The point of his article is that,
As hunter gatherers, our survival was dependent on identifying resources and threats, usually at a distance, in an outdoor setting. Native populations around the world that most closely mimic our ancestral groups (traditional diet and work) maintain a rate of nearsightedness (myopia) of less than 5%.1
But in societies where reading, computer work, cell-phone interactions, and crowded visual spaces are very high “the rate of nearsightedness has skyrocketed in the last century and is projected to reach 50% worldwide by the year 2050.”
Nearsightedness, also called myopia, is the visual characteristic of seeing things closer to the eyes more clearly than objects that are far away. A cornea, or lens, that bends light too much—or a more egg-shaped eye ball—will cause the image to be focused in front of the retina instead of on the retina. These eye characteristics can contribute to nearsightedness. Corrective lenses adjust the point of focus and place it on the retina, which makes it clear rather than blurry.
Turner references recent research indicating, “The huge increase in such a short period of time suggests that genetics are not the primary driver of the phenomenon. Certain genetic makeups may predispose an individual to become nearsighted in a specific environment but it is not guaranteed. Myopia is not a destiny, it is an adaptation [Turner’s emphasis].”
If myopia is an adaptation (and no one quite knows the causal mechanism yet), then the observed characteristics of its increase in the population are that it is described as a rapid and specific solution to the challenges posed by people doing more work up close. Turpin should realize that rapid and specific adaptations indicate a highly regulated internal mechanism—an optimized mechanism. This points to a designed adaptation rather than to something that results from random change.
The Darwinian selectionist mechanism expects that either random (or created) genetic variation is fractioned out in the population through deadly struggles to survive. But the increased percentage of nearsighted people is happening in civilized populations where no one is dying, for whatever reason, from non-nearsighted vision prior to their reproductive years. In fact, no evidence was given that explained why men or women who are unable to see far away are more reproductively successful with members of the opposite sex over people who could spot potential mates from a distance. So, lacking the mystical—yet obligatory—“selection event” where nature “favors” one creature’s survival over another’s, one could ask: Where is the evolution?
Since the Evolution Institute exists “to solve real world problems with science” (by “science” they mean evolution), then understanding why Turner is writing this for the Evolution Institute is puzzling. Their webpage claims that “the EI is capable of applying a single theoretical framework—evolution—to all major policy issues at all scales, from neighborhoods to nations to world history.” But unless one confuses “adaptation” with “evolution,” then evolution is neither causing the nearsightedness phenomenon nor explaining its rise in some populations.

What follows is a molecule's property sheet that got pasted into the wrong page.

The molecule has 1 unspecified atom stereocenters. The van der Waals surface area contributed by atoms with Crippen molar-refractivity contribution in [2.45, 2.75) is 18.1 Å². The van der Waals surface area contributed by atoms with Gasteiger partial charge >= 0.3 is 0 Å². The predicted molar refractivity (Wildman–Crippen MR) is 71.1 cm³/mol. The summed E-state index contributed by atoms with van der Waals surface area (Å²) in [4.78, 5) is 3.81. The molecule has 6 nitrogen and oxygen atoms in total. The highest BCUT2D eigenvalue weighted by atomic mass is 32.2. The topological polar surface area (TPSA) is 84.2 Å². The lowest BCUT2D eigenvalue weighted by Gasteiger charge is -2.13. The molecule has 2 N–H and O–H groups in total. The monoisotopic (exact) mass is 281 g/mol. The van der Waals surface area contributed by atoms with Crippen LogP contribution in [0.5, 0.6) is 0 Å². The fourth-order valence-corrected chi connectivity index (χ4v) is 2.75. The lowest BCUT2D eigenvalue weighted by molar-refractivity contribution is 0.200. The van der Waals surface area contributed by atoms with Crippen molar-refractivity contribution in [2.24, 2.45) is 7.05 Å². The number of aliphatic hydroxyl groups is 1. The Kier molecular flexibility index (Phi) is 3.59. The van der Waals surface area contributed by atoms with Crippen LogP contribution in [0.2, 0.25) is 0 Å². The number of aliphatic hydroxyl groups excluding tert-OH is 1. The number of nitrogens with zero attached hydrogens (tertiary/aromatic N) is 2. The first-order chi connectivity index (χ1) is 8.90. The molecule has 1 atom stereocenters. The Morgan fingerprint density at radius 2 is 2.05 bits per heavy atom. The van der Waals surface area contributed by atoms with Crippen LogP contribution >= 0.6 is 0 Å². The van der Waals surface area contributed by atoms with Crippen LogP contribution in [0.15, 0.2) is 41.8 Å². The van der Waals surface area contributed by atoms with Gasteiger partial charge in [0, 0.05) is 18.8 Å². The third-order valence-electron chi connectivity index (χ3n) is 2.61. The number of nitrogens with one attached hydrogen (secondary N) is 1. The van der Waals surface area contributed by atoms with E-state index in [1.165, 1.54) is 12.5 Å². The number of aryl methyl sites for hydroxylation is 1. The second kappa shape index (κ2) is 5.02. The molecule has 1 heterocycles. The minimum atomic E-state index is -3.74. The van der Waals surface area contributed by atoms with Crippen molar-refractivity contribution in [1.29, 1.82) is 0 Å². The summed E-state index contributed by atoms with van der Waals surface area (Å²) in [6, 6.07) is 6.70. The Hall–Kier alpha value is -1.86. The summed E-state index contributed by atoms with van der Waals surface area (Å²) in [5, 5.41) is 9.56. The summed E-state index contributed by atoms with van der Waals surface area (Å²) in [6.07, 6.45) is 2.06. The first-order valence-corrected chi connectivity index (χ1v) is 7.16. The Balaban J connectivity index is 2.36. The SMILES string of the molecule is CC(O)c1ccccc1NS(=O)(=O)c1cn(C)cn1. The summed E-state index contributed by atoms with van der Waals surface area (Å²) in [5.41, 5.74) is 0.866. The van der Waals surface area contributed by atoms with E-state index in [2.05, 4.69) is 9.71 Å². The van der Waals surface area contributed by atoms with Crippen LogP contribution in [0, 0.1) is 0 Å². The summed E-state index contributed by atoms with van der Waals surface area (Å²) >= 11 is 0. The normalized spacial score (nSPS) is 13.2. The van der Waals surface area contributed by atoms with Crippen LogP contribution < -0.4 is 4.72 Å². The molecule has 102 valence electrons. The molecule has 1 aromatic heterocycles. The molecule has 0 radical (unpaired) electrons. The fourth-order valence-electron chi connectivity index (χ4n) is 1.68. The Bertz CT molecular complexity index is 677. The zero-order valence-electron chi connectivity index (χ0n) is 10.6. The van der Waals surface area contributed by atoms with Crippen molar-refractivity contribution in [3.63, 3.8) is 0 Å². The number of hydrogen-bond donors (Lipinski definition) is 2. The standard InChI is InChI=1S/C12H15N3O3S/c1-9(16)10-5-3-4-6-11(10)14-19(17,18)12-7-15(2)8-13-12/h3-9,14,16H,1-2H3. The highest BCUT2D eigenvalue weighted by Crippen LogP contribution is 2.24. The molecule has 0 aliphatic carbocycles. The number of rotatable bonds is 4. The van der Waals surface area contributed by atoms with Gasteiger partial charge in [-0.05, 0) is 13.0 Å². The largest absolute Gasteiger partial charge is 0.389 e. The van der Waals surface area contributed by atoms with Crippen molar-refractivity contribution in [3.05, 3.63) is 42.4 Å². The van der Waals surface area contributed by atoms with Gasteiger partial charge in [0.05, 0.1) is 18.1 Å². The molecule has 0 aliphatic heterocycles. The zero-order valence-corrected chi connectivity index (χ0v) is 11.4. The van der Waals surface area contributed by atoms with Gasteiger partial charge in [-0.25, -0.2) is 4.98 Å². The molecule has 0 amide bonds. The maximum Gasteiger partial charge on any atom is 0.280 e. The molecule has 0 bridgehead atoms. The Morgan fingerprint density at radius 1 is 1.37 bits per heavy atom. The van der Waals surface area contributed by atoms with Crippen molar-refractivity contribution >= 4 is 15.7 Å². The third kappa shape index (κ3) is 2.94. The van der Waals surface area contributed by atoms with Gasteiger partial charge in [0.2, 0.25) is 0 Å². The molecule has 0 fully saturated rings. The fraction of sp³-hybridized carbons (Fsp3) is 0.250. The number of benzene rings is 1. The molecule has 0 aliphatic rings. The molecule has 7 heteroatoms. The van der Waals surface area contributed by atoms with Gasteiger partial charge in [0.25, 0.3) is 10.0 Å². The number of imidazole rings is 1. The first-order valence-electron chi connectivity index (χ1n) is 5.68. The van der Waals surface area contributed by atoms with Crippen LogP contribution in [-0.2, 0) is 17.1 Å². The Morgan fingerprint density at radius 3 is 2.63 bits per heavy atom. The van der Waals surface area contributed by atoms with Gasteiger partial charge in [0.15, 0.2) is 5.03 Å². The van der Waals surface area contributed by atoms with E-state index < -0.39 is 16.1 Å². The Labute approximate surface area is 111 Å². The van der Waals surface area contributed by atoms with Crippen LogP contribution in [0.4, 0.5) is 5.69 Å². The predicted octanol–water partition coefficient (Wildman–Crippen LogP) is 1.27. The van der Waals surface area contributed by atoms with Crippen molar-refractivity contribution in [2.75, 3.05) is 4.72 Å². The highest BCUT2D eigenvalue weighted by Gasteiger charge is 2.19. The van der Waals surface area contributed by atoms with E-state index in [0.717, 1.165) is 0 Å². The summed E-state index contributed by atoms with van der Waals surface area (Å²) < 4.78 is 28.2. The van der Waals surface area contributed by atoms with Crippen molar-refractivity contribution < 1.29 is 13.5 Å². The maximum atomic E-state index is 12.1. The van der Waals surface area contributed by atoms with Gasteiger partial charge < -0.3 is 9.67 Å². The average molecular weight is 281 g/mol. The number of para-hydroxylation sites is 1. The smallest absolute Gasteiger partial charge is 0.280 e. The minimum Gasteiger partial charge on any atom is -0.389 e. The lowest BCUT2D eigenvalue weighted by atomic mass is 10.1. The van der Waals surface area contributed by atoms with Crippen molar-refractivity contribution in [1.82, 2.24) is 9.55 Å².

In contrast, the Institute for Creation Research has been promoting an organism-focused, design-based framework to explain what organisms do as they adapt.2 The organism-focused component of the framework hypothesizes that organisms have internal mechanisms enabling them to actively and continuously track environmental variables and respond by self-adjusting to changing environments—which results in their adaptation. The design-based component assumes that these internal mechanisms utilize the same engineering principles constraining how human-designed objects self-adjust to changes. A model called Continuous Environmental Tracking (CET) flows from this framework. CET expects to find that how organisms adapt is via innate systems with elements analogous to those within human-engineered tracking systems, namely: input sensors, internal logic mechanisms to select suitable responses, and actuators to execute responses.
Could some humans be sensing the increase in near-work conditions which triggers the internal self-adjustment of an increased tendency toward nearsightedness? That hypothesis seems to fit the current observations better than Darwinian selectionism and suggests a research project worth investigating.
1. Turpin, S. A Blurred Future: How Our Eyes Are Changing To Meet Modern Visual Demands. Posted at evolution-institute.org on June 21, 2019 accessed on June 24, 2019.
2. Guliuzza, R. J. 2018. Engineered Adaptability: Adaptive Changes Are Purposeful, Not Random. Acts & Facts. 47 (6): 17-19.
*Randy Guliuzza is ICR’s National Representative. He earned his M.D. from the University of Minnesota, his Master of Public Health from Harvard University, and served in the U.S. Air Force as 28th Bomb Wing Flight Surgeon and Chief of Aerospace Medicine. Dr. Guliuzza is also a registered Professional Engineer.